Abstract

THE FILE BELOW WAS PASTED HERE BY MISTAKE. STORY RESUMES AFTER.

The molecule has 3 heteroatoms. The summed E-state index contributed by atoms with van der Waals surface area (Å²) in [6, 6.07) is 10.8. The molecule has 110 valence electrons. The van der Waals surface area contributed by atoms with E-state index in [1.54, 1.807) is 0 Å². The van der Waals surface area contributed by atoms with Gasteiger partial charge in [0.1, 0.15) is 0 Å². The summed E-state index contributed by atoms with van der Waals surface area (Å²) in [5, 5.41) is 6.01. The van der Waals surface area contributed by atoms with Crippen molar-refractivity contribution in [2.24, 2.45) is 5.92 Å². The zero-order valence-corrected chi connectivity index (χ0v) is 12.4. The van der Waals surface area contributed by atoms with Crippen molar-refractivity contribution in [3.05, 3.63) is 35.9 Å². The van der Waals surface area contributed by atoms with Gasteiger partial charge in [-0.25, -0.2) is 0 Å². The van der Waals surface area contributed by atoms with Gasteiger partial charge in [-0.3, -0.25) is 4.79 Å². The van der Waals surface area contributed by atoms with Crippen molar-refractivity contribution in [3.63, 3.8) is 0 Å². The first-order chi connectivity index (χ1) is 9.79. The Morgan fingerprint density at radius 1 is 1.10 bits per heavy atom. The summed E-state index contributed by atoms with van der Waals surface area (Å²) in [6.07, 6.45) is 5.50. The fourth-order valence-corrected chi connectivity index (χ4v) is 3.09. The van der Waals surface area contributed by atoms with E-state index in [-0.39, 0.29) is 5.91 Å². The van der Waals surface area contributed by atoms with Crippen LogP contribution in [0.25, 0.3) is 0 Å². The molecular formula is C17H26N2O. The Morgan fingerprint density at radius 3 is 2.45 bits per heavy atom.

Recent mapping of the Nord–Forez region, Massif Central, France, reveals a variety of complex field relationships along contacts between a large enclave of diorite and its enclosing monzogranite. Field relations, hybrid rocks, and a wide variety of mafic magmatic enclaves can be explained by a succession of processes between coexisting mafic and felsic magmas that either prevent or promote exchanges. The large volume of mafic magma, and consequently the large amount of heat it brought with it, favored exchange processes. Because the distribution of heat varied with both time and place, the nature and intensity of the compositional exchange processes also varied.Most of the features attributed to exchange are related to processes that occurred at the level of emplacement and after the beginning of crystallization of the two magmas. These processes affected both the granitic and dioritic magmas already thoroughly hybridized by nearly similar processes that took place earlier at depth.

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